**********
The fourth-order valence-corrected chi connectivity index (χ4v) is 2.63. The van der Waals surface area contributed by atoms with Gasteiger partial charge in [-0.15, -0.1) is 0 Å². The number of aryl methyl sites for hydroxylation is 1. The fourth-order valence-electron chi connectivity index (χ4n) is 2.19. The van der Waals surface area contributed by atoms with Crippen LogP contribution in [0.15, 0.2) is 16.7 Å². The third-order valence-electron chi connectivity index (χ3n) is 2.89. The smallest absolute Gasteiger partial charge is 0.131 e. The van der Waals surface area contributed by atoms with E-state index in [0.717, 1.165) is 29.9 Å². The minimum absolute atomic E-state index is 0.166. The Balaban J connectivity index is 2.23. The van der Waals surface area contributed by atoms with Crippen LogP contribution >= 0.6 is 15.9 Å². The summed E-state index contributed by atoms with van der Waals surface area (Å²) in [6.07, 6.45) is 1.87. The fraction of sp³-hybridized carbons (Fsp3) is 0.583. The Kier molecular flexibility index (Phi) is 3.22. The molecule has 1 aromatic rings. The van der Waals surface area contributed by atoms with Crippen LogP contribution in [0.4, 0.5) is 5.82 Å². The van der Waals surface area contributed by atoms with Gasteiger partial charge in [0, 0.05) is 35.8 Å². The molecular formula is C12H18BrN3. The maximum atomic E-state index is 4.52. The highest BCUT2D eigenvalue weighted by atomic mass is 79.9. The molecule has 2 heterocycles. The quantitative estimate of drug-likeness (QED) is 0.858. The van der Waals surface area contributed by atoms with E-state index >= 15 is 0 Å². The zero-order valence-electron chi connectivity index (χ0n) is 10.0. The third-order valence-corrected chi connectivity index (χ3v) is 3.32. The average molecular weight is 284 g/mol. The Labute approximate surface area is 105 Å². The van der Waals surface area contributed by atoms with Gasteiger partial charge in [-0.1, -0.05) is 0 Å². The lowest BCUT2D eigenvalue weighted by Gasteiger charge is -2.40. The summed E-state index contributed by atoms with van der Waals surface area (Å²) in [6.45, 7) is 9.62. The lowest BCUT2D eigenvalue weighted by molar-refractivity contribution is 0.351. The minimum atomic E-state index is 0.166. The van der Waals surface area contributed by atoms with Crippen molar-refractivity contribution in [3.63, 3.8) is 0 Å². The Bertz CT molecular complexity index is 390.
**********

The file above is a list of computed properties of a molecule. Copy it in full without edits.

The fourth-order valence-corrected chi connectivity index (χ4v) is 2.63. The van der Waals surface area contributed by atoms with Gasteiger partial charge in [-0.15, -0.1) is 0 Å². The number of aryl methyl sites for hydroxylation is 1. The fourth-order valence-electron chi connectivity index (χ4n) is 2.19. The van der Waals surface area contributed by atoms with Crippen LogP contribution in [0.15, 0.2) is 16.7 Å². The third-order valence-electron chi connectivity index (χ3n) is 2.89. The smallest absolute Gasteiger partial charge is 0.131 e. The van der Waals surface area contributed by atoms with E-state index in [0.717, 1.165) is 29.9 Å². The minimum absolute atomic E-state index is 0.166. The Balaban J connectivity index is 2.23. The van der Waals surface area contributed by atoms with Crippen LogP contribution >= 0.6 is 15.9 Å². The summed E-state index contributed by atoms with van der Waals surface area (Å²) in [6.07, 6.45) is 1.87. The fraction of sp³-hybridized carbons (Fsp3) is 0.583. The Kier molecular flexibility index (Phi) is 3.22. The molecule has 1 aromatic rings. The van der Waals surface area contributed by atoms with Crippen LogP contribution in [0.4, 0.5) is 5.82 Å². The van der Waals surface area contributed by atoms with Gasteiger partial charge in [0, 0.05) is 35.8 Å². The molecular formula is C12H18BrN3. The maximum atomic E-state index is 4.52. The highest BCUT2D eigenvalue weighted by atomic mass is 79.9. The molecule has 2 heterocycles. The quantitative estimate of drug-likeness (QED) is 0.858. The van der Waals surface area contributed by atoms with E-state index >= 15 is 0 Å². The zero-order valence-electron chi connectivity index (χ0n) is 10.0. The third-order valence-corrected chi connectivity index (χ3v) is 3.32. The average molecular weight is 284 g/mol. The Labute approximate surface area is 105 Å². The van der Waals surface area contributed by atoms with Gasteiger partial charge in [-0.1, -0.05) is 0 Å². The lowest BCUT2D eigenvalue weighted by Gasteiger charge is -2.40. The summed E-state index contributed by atoms with van der Waals surface area (Å²) in [6.45, 7) is 9.62. The lowest BCUT2D eigenvalue weighted by molar-refractivity contribution is 0.351. The minimum atomic E-state index is 0.166. The van der Waals surface area contributed by atoms with Crippen molar-refractivity contribution in [3.63, 3.8) is 0 Å². The Bertz CT molecular complexity index is 390.